Markey, Barton Release Discussion Draft of Do Not Track Kids Online Act of 2011

Published On May 11, 2011 | By Lisa Branco | General, Privacy
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On Friday, May 6, Reps. Joe Barton (R-TX) and Ed Markey (D-MA) released a discussion draft of the Do Not Track Kids Online Act of 2011. If passed, the bill would amend the existing Children’s Online Privacy Protection Act (“COPPA”) and impose other restrictions on the collection and use of information by operators of websites, online services, online applications, or mobile applications from children under 13 and minors (defined in the bill as individuals “over the age of 12 and under the age of 18”).

The bill would amend COPPA as follows:

–  The definition of “operator” would be expanded to include anyone who operates online services, online applications and mobile applications targeted to children (in addition to websites);

–  The definition of “personal information” would be expanded to include the following:

  • Information (including an Internet protocol address) that permits the identification of the computer of an individual, or any other device used by an individual to access the Internet or an online service, online application, or mobile application;
  • Any unique or substantially unique identifier, such as a customer number concerning the child or the parents of the child.

–  The definition of “website or online service directed to children” would be replaced by a definition of “online, online service, online application, mobile application directed to children,” with “online service” to specifically include “broadband Internet access service.”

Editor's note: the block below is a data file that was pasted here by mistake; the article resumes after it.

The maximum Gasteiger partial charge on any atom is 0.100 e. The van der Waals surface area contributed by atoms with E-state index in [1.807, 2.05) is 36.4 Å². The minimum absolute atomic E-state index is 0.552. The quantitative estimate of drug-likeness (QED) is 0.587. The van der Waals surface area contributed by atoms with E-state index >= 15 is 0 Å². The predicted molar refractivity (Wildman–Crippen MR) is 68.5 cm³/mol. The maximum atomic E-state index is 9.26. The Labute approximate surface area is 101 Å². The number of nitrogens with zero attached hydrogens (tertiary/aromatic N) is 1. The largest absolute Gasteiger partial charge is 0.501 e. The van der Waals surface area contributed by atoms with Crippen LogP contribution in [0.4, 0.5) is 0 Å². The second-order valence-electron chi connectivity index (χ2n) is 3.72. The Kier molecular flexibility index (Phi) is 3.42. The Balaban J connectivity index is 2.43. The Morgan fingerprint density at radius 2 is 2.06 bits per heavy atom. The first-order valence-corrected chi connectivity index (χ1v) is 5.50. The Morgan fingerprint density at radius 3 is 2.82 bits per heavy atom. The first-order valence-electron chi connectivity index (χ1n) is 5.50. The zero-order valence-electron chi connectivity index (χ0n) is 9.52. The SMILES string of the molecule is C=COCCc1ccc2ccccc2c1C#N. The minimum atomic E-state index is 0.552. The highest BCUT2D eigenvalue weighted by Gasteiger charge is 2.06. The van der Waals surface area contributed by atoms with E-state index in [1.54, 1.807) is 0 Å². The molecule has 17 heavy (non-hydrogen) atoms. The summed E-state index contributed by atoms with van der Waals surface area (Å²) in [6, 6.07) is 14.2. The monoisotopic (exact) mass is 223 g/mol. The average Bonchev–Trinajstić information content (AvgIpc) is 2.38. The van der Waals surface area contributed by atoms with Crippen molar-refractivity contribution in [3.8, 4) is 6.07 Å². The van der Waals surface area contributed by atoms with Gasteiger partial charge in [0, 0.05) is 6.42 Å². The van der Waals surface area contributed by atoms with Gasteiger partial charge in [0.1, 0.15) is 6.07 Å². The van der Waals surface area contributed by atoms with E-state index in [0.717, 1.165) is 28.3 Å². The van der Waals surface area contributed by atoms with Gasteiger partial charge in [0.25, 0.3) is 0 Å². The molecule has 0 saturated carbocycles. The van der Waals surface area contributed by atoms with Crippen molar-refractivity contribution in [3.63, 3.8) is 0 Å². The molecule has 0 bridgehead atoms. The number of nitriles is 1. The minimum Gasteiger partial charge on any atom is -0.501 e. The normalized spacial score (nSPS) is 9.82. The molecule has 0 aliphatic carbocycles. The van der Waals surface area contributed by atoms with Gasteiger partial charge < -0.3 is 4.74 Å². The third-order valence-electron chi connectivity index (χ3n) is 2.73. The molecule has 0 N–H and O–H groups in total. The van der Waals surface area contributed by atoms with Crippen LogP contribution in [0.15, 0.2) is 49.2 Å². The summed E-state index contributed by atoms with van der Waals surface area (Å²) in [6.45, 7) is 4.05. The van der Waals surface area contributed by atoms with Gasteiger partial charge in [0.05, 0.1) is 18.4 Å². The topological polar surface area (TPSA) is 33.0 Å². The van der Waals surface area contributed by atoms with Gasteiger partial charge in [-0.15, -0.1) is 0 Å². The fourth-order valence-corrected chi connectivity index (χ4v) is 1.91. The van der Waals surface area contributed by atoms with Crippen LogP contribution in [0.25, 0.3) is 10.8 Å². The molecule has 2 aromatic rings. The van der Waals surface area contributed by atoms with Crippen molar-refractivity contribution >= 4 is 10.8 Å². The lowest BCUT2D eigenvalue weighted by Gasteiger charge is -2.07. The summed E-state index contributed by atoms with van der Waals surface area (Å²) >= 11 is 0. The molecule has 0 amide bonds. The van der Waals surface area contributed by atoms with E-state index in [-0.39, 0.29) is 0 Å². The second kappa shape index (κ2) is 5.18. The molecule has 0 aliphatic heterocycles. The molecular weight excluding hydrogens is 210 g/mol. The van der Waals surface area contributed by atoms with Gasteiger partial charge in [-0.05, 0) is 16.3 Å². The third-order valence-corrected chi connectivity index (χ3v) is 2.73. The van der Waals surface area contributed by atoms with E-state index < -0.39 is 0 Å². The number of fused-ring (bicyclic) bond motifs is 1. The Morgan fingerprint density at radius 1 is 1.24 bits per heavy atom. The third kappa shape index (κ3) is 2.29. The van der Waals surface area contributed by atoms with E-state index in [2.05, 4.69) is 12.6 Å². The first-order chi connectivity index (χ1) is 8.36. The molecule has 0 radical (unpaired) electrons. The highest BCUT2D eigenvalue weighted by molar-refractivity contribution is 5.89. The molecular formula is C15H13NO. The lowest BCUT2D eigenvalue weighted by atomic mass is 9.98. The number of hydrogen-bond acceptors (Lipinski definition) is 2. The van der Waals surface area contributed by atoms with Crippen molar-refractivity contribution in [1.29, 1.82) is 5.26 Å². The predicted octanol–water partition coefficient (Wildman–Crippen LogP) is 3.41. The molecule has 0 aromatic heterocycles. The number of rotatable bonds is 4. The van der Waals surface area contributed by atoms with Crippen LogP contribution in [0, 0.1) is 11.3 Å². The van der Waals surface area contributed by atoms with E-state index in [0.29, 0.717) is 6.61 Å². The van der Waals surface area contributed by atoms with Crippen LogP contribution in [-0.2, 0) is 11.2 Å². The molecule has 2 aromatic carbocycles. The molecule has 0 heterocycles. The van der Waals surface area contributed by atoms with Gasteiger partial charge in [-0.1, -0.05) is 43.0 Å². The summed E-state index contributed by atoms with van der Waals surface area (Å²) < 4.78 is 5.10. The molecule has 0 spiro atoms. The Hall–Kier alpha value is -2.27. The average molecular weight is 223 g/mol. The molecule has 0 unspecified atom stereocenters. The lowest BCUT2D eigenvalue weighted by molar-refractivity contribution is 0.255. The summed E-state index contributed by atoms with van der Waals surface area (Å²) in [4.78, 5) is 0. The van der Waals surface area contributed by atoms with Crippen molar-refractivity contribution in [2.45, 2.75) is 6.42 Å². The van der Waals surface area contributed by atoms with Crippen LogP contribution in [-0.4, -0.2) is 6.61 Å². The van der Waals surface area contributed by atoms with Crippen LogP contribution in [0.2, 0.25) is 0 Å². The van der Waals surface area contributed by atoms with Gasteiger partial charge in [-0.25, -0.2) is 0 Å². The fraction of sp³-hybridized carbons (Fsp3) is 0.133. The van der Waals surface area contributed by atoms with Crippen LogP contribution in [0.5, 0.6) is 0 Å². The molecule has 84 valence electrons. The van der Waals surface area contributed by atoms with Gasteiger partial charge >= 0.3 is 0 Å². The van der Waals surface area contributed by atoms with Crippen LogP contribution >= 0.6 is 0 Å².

–  The FTC would be given authority to enforce the provisions of COPPA with respect to telecommunications carriers.
In addition to amending COPPA, the bill would also impose the following on operators of websites, online services, online applications, or mobile applications:

  • Prohibit operators from using personal information collected from children or minors for “targeted marketing purposes”;
  • Require operators to implement a “Digital Marketing Bill of Rights for Teens” that follows the Fair Information Practices Principles (limits on collection, data quality, purpose specification, use limitation, openness, and individual participation);
  • Prohibit operators from collecting geolocation information from children or minors without giving “clear and conspicuous” notice that such information will be collected and obtaining permission from parents (when collecting the info from children) or from minors;
  • Provide an “eraser button” mechanism to allow users to erase “publicly available” personal information of children or minors available through the operator’s website, online service, online application, or mobile application.

Both the FTC and state Attorneys General would have authority to bring enforcement actions under the Act. Violations of rules promulgated under the Act would be treated as unfair or deceptive acts or practices under section 18(a)(1)(B) of the FTC Act.

The full text of the draft bill can be found here.